At these words Adrienne became deadly pale; she saw in idea, herself, or the lover a thousand times dearer than herself, already immured in the Bastile. The marquis saw that his point was gained, and he added, in a softer tone, "You are still the mistress of your fate, act as my daughter should
act, and retain still the liberty which it has been my pride to bestow upon you. I do not fear your abusing it, but if that were possible, if you could
"Say no more, my father," cried Adrienne; "I know my duties, and I will conform myself to them."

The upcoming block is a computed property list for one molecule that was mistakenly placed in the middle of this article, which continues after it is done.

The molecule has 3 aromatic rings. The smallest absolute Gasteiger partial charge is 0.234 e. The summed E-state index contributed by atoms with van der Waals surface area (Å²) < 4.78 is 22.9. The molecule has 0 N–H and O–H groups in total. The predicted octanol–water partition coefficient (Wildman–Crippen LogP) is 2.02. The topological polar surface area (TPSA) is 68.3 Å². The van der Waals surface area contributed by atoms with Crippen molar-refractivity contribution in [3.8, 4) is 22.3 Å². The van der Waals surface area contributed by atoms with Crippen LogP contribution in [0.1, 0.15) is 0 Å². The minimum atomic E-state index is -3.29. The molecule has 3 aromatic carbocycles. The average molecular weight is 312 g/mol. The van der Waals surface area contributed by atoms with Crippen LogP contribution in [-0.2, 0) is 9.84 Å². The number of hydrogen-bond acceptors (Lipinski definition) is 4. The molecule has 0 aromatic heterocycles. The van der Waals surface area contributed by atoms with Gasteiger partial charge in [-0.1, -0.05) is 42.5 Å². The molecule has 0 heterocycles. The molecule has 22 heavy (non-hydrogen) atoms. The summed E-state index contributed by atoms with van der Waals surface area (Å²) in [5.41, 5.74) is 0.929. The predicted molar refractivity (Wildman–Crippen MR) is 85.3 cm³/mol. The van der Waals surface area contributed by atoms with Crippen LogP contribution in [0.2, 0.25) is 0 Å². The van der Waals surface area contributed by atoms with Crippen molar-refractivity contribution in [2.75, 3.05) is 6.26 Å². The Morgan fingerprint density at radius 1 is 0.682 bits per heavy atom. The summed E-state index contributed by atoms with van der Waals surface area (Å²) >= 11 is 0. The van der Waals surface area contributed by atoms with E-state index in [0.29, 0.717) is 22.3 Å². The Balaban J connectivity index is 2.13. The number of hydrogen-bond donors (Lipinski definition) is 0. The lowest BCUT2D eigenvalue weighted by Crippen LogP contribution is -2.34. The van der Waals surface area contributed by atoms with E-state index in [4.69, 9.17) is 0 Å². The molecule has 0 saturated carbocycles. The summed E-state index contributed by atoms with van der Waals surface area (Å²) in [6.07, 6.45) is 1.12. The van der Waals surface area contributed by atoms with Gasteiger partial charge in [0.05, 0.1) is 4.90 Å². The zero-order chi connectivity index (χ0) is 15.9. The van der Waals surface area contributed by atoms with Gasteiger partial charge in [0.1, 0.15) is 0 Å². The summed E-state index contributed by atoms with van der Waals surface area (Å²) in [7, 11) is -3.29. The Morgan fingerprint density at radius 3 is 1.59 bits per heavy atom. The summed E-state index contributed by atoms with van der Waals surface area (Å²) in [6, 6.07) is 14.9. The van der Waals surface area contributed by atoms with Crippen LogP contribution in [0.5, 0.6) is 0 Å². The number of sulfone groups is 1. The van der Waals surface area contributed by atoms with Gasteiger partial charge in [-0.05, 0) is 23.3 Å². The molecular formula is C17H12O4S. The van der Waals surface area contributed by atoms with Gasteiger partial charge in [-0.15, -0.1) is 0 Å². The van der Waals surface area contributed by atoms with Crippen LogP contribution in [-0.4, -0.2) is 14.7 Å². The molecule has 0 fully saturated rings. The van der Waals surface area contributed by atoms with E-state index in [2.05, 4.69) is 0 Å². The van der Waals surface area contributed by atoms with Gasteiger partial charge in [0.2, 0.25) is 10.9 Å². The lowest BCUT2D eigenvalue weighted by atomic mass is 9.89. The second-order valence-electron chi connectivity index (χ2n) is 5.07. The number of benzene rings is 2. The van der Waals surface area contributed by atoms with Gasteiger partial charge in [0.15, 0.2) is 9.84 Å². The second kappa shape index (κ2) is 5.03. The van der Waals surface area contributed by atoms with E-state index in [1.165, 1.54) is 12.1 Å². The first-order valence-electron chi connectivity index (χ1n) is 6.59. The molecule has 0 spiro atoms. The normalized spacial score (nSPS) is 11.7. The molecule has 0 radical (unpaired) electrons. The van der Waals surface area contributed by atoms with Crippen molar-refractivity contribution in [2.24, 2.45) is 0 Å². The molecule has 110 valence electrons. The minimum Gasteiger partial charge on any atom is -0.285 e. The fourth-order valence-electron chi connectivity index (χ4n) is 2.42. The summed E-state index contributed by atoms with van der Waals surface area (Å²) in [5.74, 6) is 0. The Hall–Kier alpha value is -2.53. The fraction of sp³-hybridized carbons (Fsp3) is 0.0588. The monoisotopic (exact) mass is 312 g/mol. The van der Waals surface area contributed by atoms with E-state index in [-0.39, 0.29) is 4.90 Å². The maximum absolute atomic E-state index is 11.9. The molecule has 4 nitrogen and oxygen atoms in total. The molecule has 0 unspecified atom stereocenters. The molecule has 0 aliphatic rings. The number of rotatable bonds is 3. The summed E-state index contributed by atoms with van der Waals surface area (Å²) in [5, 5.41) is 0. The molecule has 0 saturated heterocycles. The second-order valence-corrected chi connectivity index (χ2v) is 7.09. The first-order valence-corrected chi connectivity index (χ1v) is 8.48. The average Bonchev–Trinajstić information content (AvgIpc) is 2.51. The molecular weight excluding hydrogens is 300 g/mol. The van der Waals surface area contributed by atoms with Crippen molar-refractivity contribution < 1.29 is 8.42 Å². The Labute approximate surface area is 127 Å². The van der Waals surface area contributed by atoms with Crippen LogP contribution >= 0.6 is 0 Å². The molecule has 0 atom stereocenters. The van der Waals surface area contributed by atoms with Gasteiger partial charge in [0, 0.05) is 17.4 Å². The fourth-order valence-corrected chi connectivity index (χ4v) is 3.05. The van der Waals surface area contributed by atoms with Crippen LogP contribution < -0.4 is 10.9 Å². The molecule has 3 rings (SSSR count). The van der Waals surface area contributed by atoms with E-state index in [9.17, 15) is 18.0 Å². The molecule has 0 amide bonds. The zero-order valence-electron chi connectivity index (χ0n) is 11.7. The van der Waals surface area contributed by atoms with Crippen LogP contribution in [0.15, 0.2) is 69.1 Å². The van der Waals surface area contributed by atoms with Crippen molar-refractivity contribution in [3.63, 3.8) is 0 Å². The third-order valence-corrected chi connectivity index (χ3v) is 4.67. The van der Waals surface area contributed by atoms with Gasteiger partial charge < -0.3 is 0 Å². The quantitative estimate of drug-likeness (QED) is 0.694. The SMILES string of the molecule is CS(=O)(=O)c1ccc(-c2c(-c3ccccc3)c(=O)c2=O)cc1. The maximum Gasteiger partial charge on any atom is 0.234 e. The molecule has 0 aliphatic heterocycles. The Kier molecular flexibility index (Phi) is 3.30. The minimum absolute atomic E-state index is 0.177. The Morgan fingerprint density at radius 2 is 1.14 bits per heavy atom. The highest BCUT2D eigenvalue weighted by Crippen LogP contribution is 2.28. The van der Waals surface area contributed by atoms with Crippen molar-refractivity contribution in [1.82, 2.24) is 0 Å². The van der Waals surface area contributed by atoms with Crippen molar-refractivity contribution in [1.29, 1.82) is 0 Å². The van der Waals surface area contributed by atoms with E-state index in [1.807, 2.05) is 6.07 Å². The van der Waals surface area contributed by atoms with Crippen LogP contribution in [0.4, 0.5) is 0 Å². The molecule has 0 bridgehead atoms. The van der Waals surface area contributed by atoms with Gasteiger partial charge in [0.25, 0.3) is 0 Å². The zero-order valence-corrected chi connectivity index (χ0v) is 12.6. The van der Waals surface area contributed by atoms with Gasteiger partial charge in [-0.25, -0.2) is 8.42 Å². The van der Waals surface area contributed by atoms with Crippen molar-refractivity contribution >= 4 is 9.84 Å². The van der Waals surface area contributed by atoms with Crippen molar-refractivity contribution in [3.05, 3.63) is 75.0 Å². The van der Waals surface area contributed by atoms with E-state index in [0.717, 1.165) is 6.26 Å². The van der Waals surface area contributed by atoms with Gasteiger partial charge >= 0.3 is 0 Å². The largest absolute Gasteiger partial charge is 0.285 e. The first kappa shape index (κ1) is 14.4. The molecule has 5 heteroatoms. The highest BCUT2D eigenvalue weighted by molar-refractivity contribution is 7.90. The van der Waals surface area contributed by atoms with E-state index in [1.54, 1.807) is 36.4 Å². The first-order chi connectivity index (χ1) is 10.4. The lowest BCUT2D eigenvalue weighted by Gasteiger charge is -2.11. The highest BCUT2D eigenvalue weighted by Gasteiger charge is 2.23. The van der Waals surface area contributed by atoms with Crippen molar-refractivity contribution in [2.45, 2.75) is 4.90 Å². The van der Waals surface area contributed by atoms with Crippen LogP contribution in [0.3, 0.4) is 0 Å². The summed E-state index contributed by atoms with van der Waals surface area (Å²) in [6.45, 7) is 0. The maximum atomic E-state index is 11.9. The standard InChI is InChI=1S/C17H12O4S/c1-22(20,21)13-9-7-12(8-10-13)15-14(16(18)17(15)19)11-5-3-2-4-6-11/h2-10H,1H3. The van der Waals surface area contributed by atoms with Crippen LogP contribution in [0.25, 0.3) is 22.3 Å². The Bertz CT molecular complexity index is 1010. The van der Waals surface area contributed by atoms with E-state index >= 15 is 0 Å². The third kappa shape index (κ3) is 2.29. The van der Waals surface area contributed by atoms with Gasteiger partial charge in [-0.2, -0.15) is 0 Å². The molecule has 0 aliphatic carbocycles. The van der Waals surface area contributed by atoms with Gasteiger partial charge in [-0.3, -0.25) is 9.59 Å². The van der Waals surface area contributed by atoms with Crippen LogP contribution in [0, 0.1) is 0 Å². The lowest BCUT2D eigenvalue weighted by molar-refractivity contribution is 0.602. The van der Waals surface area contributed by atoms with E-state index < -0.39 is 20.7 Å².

"Enough, my child, thy word is a sufficient guarantee. A De Touranges cannot stoop to the meanness of deceiving. Be then thyself the messenger of my resolves to Frederic ;—I love the youth, and I would spare his feelings as much as they may be spared. Tell him, then, that in avowing my unalterable resolution never to consent to your marriage with him, I am not actuated by disdain of his alliance, but by the impossibility of giving you to him without destroying my cherished views. The man who, by his interest with my royal master, can aid me to gain the proud eminence which I aspire to, is the only one that shall ever, with my consent, obtain your hand. But this resolution does not prevent me from regarding Frederic with friendship; I will say more,-I look on him with paternal kindness, I will do for him all that a father could do for a younger son, and I authorize you to love him and to trust him as a brother."